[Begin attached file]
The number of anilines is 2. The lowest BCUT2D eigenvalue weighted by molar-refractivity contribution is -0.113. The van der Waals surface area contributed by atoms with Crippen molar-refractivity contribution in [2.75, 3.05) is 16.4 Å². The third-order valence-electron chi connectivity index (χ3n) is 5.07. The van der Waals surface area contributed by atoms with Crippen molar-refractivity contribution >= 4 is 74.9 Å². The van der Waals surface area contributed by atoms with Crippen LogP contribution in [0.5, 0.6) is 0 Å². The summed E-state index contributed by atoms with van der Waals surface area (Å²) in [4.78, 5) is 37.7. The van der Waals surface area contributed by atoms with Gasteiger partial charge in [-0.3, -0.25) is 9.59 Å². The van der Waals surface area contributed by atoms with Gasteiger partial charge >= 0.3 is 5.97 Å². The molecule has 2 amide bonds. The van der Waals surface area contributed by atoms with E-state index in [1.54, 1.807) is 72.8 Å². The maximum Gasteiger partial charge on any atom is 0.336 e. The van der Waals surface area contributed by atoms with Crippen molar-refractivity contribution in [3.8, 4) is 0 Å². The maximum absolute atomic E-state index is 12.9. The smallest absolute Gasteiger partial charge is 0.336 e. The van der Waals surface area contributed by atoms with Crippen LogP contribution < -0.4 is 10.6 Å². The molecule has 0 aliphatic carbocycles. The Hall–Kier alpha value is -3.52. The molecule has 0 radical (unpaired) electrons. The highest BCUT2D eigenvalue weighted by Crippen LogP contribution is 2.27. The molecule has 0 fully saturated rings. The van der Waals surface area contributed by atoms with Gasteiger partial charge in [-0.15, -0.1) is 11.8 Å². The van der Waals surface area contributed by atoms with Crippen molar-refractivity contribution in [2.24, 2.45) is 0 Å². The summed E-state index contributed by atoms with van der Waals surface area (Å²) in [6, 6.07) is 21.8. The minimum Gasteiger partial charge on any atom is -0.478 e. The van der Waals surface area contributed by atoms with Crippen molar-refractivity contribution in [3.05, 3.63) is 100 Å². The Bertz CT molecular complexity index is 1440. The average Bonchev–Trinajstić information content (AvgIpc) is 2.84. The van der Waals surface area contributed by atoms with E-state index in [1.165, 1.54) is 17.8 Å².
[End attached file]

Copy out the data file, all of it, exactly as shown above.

The number of anilines is 2. The lowest BCUT2D eigenvalue weighted by molar-refractivity contribution is -0.113. The van der Waals surface area contributed by atoms with Crippen molar-refractivity contribution in [2.75, 3.05) is 16.4 Å². The third-order valence-electron chi connectivity index (χ3n) is 5.07. The van der Waals surface area contributed by atoms with Crippen molar-refractivity contribution >= 4 is 74.9 Å². The van der Waals surface area contributed by atoms with Crippen LogP contribution in [0.5, 0.6) is 0 Å². The summed E-state index contributed by atoms with van der Waals surface area (Å²) in [4.78, 5) is 37.7. The van der Waals surface area contributed by atoms with Gasteiger partial charge in [-0.3, -0.25) is 9.59 Å². The van der Waals surface area contributed by atoms with Gasteiger partial charge >= 0.3 is 5.97 Å². The molecule has 2 amide bonds. The van der Waals surface area contributed by atoms with E-state index in [1.54, 1.807) is 72.8 Å². The maximum Gasteiger partial charge on any atom is 0.336 e. The van der Waals surface area contributed by atoms with Crippen molar-refractivity contribution in [3.8, 4) is 0 Å². The maximum absolute atomic E-state index is 12.9. The smallest absolute Gasteiger partial charge is 0.336 e. The van der Waals surface area contributed by atoms with Crippen LogP contribution < -0.4 is 10.6 Å². The molecule has 0 aliphatic carbocycles. The Hall–Kier alpha value is -3.52. The molecule has 0 radical (unpaired) electrons. The highest BCUT2D eigenvalue weighted by Crippen LogP contribution is 2.27. The molecule has 0 fully saturated rings. The van der Waals surface area contributed by atoms with Gasteiger partial charge in [-0.15, -0.1) is 11.8 Å². The van der Waals surface area contributed by atoms with Crippen molar-refractivity contribution in [2.24, 2.45) is 0 Å². The summed E-state index contributed by atoms with van der Waals surface area (Å²) in [6, 6.07) is 21.8. The minimum Gasteiger partial charge on any atom is -0.478 e. The van der Waals surface area contributed by atoms with Crippen molar-refractivity contribution in [3.05, 3.63) is 100 Å². The Bertz CT molecular complexity index is 1440. The average Bonchev–Trinajstić information content (AvgIpc) is 2.84. The van der Waals surface area contributed by atoms with E-state index in [1.165, 1.54) is 17.8 Å².